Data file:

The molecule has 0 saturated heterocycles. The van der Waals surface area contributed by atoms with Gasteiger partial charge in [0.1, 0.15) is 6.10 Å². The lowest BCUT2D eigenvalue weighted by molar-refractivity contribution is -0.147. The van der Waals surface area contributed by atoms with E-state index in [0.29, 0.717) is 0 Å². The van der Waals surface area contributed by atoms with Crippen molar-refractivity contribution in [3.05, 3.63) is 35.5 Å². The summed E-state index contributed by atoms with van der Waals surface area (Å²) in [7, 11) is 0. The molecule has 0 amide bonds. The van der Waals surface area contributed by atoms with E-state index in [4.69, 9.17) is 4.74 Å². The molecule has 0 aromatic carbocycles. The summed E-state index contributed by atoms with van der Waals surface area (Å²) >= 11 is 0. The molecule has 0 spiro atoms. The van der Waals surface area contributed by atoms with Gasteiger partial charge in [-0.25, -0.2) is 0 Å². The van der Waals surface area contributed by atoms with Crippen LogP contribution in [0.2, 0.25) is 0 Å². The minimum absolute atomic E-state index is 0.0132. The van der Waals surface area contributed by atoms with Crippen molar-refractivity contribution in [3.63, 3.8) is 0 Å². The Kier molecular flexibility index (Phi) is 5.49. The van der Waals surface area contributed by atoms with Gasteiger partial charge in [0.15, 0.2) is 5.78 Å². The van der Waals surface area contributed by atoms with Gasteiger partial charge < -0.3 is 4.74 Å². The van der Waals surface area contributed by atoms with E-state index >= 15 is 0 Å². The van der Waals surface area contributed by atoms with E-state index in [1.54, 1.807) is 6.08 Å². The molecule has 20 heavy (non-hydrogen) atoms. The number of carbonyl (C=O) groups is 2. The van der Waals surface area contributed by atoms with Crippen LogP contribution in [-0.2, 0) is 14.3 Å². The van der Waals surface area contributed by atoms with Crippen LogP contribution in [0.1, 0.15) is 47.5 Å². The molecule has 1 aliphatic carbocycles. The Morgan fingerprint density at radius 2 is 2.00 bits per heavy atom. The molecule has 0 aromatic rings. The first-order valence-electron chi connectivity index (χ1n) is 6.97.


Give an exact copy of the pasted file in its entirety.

The molecule has 0 saturated heterocycles. The van der Waals surface area contributed by atoms with Gasteiger partial charge in [0.1, 0.15) is 6.10 Å². The lowest BCUT2D eigenvalue weighted by molar-refractivity contribution is -0.147. The van der Waals surface area contributed by atoms with E-state index in [0.29, 0.717) is 0 Å². The van der Waals surface area contributed by atoms with Crippen molar-refractivity contribution in [3.05, 3.63) is 35.5 Å². The summed E-state index contributed by atoms with van der Waals surface area (Å²) in [7, 11) is 0. The molecule has 0 amide bonds. The van der Waals surface area contributed by atoms with E-state index in [4.69, 9.17) is 4.74 Å². The molecule has 0 aromatic carbocycles. The summed E-state index contributed by atoms with van der Waals surface area (Å²) >= 11 is 0. The molecule has 0 spiro atoms. The van der Waals surface area contributed by atoms with Gasteiger partial charge in [-0.25, -0.2) is 0 Å². The van der Waals surface area contributed by atoms with Crippen LogP contribution in [0.2, 0.25) is 0 Å². The minimum absolute atomic E-state index is 0.0132. The van der Waals surface area contributed by atoms with Crippen molar-refractivity contribution in [3.63, 3.8) is 0 Å². The Kier molecular flexibility index (Phi) is 5.49. The van der Waals surface area contributed by atoms with Gasteiger partial charge in [0.15, 0.2) is 5.78 Å². The van der Waals surface area contributed by atoms with Gasteiger partial charge < -0.3 is 4.74 Å². The van der Waals surface area contributed by atoms with E-state index >= 15 is 0 Å². The van der Waals surface area contributed by atoms with E-state index in [1.54, 1.807) is 6.08 Å². The molecule has 20 heavy (non-hydrogen) atoms. The number of carbonyl (C=O) groups is 2. The van der Waals surface area contributed by atoms with Crippen LogP contribution in [-0.2, 0) is 14.3 Å². The van der Waals surface area contributed by atoms with Crippen LogP contribution in [0.1, 0.15) is 47.5 Å². The molecule has 1 aliphatic carbocycles. The Morgan fingerprint density at radius 2 is 2.00 bits per heavy atom. The molecule has 0 aromatic rings. The first-order valence-electron chi connectivity index (χ1n) is 6.97.